Monday, February 25, 2013

MY HOME, SOUTH DAKOTA, 1934

My home: four walls of an ugly and old-fashioned farmhouse. A group of buildings in need of paint and repairs. A scraggly grove of trees that has suffered from the drought and a lawn invaded by thistles.
My home: Within these four walls I have known childbirth and child-death, sickness, worry, and hardship. Disappointment and frustration make bodily weariness doubly hard to bear.

My home: It is all of these, but oh! so much more. It is a shelter from the elements, from the heat of summer and the snow and cold of winter. It is a refuge from the unkind world. It is a sure haven in this time of chaos.
My home: Though I rebel because I am a prisoner here, I would not be free for anything in the world. Though sometimes the drudgery and monotony are hard to bear, I would not leave them if I could. Here I am necessary to three whom I love. Here I know I am loved and needed. Here I can be utterly myself, free from pretensions and subterfuges.

My home: It is sweet to hear my children laugh and play. There is still the romance in waiting for Daddy to come in from the field. There is deep content in having someone to quarrel with, to love, to take care of, to scold, and to forgive. There is still joy in a freshly-scrubbed floor, the smell of a freshly-baked apple pie, the crackle of the fire in the funny old heating stove.

It is the best place on earth to me--my home.

Wednesday, February 20, 2013

QUILTING IN THE 1910s & 1930s

The evolution of craft patterns in The Farmer's Wife magazine is quite interesting. The 1920s saw almost exclusively crochet patterns until the very late 1920s. In the 1930s, many of you will not be surprised to know that quilting became much more popular, and the magazine published at least four separate quilt pattern booklets during that time. What did surprise me though, was the quilting patterns that were published in the 1910s. The first set of pictures below are of patterns published in 1913, all in black and white. At the bottom of this post are patterns printed in color in 1934. Sometime in the future, I will post some pages from the 1930s Farmer's Wife quilt booklets.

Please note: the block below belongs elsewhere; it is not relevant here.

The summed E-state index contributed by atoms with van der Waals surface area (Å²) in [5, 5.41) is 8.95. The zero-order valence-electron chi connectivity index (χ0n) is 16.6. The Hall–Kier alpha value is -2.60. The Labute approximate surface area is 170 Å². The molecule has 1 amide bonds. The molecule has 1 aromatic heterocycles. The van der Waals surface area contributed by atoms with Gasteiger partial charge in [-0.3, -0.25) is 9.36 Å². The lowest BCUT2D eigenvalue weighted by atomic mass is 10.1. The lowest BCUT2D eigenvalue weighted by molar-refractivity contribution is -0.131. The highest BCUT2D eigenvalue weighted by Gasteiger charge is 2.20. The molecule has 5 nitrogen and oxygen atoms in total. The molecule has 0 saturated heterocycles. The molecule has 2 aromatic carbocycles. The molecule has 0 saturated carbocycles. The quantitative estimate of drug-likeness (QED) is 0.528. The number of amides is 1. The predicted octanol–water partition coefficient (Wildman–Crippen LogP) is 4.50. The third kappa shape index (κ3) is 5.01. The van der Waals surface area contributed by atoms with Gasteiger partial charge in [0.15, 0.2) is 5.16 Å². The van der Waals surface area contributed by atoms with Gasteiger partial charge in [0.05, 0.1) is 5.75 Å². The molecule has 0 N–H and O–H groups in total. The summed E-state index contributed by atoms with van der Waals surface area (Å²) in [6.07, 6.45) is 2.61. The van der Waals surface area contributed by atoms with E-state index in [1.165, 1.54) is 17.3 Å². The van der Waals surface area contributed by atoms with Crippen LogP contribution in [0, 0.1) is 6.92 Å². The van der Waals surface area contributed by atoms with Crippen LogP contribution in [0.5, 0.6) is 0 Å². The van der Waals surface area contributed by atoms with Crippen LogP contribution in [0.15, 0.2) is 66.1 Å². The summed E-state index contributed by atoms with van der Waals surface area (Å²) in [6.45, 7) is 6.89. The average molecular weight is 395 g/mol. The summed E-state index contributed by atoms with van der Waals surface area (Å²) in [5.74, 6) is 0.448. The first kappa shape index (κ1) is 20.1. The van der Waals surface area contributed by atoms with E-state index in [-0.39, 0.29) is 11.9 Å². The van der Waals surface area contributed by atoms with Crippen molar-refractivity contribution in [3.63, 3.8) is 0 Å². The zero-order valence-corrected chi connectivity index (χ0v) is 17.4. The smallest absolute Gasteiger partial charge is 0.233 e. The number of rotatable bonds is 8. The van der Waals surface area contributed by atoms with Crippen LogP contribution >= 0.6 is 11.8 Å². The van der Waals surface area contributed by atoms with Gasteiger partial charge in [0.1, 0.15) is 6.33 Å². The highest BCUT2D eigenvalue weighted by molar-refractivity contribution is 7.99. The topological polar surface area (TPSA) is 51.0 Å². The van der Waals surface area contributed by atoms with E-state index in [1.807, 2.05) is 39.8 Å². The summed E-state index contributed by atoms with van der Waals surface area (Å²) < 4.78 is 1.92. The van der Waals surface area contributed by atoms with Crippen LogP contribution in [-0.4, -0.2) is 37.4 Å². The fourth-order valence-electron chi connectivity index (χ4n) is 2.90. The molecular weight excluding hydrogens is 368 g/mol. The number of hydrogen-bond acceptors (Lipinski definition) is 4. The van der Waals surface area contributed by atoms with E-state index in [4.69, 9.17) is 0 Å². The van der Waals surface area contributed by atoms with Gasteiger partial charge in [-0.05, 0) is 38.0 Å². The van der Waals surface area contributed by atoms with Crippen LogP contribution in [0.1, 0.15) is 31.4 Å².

The following letter was printed in the 1913 issue:

My young daughter was not strong and the doctor prescribed sleeping in the fresh air, so she had her cot moved out on the porch and when it began to get cool and a quilt became necessary my inspiration came. We had plenty of nice, sweet hay, and I knew that hay was warm, so, why not a comforter of hay? I had never seen one, but I experimented, and this is the way I did it: I got enough dark blue flannelette for the covering, cutting it a little wider than the cot it was to cover. First I sewed across one end, down one side and then across the other end; then quilted across from side to side making the distances about twenty inches. Through the open side the hay was then packed in smoothly and evenly, and the remaining side sewed up. My daughter declared that this quilt was warmer than two or three blankets, and lighter. When the hay became limp, the quilt was hung out in the sun, and it soon became as crisp as if fresh. After the hay became worn and thin from constant use. I took it all out and refilled the quilt with fresh hay. With such a filling at hand there is no excuse for the farmer's wife to go without plenty of good light covering. Mrs. R.

Tuesday, February 5, 2013

THE GOOD EARTH; by "Driven Back to Eden," Ohio; 1934

Four years ago my husband was an office man, holding a position that to us seemed as solid as the rock of Gibraltar itself. The "rock" was sandstone, I guess, for when the waters of the depression ran steadily over it, it wore gradually to nothingness.

So here we are with our two kiddies, an aged grandfather, ourselves, two hundred baby chicks, a cow with the grandest "hat posts" on her back side, a half dozen hens, and a shepherd pup; living in a little shack on a few acres of poor land, trying to raise our food. Seems easy, does it not? However, we are finding it a hard struggle, with no income at all, and all our nest egg gone. After the pay check twice a month and city conveniences, it is rather bewildering, and now and then we get frightened.

This is the black part of the picture. But the black is only the frame that serves to show off the picture to better advantage. Before, I used to watch my husband's weary form start each morning to hitch-hike from a small town to the near-by city, knowing that he would tramp the streets all day searching for work, and that he would come home at night discouraged, weary, and worn out, not from hard work, but from daily watching his family drop deeper and deeper into the pit of the unfortunate. Now he gets up in the morning, eager for the work of the day. Through the summer, when evening came, and the milk was bottled and cooled, we went arm in arm to our garden, to glory in the rows of green lovely vines and plants. Every new row was hailed with delight, and each tomato counted as soon as it formed on the stalks. The whole family went into raptures over each new thing that pushed its way up.

No longer do we sit beside our radio, and by the light of electric lamps, have a game of bridge or listen to our favorite program, for ours is rather a primitive farm with no luxuries; but instead, no beautiful sunset ever escapes us, each lovely moon is watched, and at night when we have earned our rest, we fall asleep with happy visions of the next day. Best of all, we are strong and healthy now from our rugged outdoor life. The Good Earth has meant much to us.